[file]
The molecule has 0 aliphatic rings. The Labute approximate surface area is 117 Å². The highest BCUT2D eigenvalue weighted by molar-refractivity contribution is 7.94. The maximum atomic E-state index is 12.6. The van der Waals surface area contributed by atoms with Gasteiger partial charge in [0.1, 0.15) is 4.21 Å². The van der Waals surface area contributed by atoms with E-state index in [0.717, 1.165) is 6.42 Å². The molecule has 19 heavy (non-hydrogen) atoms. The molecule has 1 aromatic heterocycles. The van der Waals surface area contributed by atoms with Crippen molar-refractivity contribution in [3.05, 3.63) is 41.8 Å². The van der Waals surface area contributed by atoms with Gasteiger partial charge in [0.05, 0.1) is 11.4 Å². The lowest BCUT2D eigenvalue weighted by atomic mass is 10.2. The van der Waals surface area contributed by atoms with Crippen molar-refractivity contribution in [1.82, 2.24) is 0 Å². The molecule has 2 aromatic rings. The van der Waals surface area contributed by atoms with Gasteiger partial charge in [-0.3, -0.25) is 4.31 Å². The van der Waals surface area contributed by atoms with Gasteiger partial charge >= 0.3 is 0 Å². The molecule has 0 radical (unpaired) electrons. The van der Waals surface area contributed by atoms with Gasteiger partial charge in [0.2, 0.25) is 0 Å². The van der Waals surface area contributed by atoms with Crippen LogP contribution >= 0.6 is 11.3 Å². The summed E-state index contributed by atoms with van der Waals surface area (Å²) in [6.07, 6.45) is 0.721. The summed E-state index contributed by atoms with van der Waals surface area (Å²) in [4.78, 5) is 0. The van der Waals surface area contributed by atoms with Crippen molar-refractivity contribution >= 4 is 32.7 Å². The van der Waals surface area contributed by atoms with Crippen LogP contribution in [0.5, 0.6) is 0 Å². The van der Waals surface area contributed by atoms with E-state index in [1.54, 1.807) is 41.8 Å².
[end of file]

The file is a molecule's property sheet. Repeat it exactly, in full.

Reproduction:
The molecule has 0 aliphatic rings. The Labute approximate surface area is 117 Å². The highest BCUT2D eigenvalue weighted by molar-refractivity contribution is 7.94. The maximum atomic E-state index is 12.6. The van der Waals surface area contributed by atoms with Gasteiger partial charge in [0.1, 0.15) is 4.21 Å². The van der Waals surface area contributed by atoms with E-state index in [0.717, 1.165) is 6.42 Å². The molecule has 19 heavy (non-hydrogen) atoms. The molecule has 1 aromatic heterocycles. The van der Waals surface area contributed by atoms with Crippen molar-refractivity contribution in [3.05, 3.63) is 41.8 Å². The van der Waals surface area contributed by atoms with Gasteiger partial charge in [0.05, 0.1) is 11.4 Å². The lowest BCUT2D eigenvalue weighted by atomic mass is 10.2. The van der Waals surface area contributed by atoms with Crippen molar-refractivity contribution in [1.82, 2.24) is 0 Å². The molecule has 2 aromatic rings. The van der Waals surface area contributed by atoms with Gasteiger partial charge in [-0.3, -0.25) is 4.31 Å². The van der Waals surface area contributed by atoms with Gasteiger partial charge >= 0.3 is 0 Å². The molecule has 0 radical (unpaired) electrons. The van der Waals surface area contributed by atoms with Gasteiger partial charge in [0.2, 0.25) is 0 Å². The van der Waals surface area contributed by atoms with Crippen LogP contribution >= 0.6 is 11.3 Å². The summed E-state index contributed by atoms with van der Waals surface area (Å²) in [6.07, 6.45) is 0.721. The summed E-state index contributed by atoms with van der Waals surface area (Å²) in [4.78, 5) is 0. The van der Waals surface area contributed by atoms with Crippen molar-refractivity contribution >= 4 is 32.7 Å². The van der Waals surface area contributed by atoms with Crippen LogP contribution in [0.5, 0.6) is 0 Å². The van der Waals surface area contributed by atoms with E-state index in [1.54, 1.807) is 41.8 Å².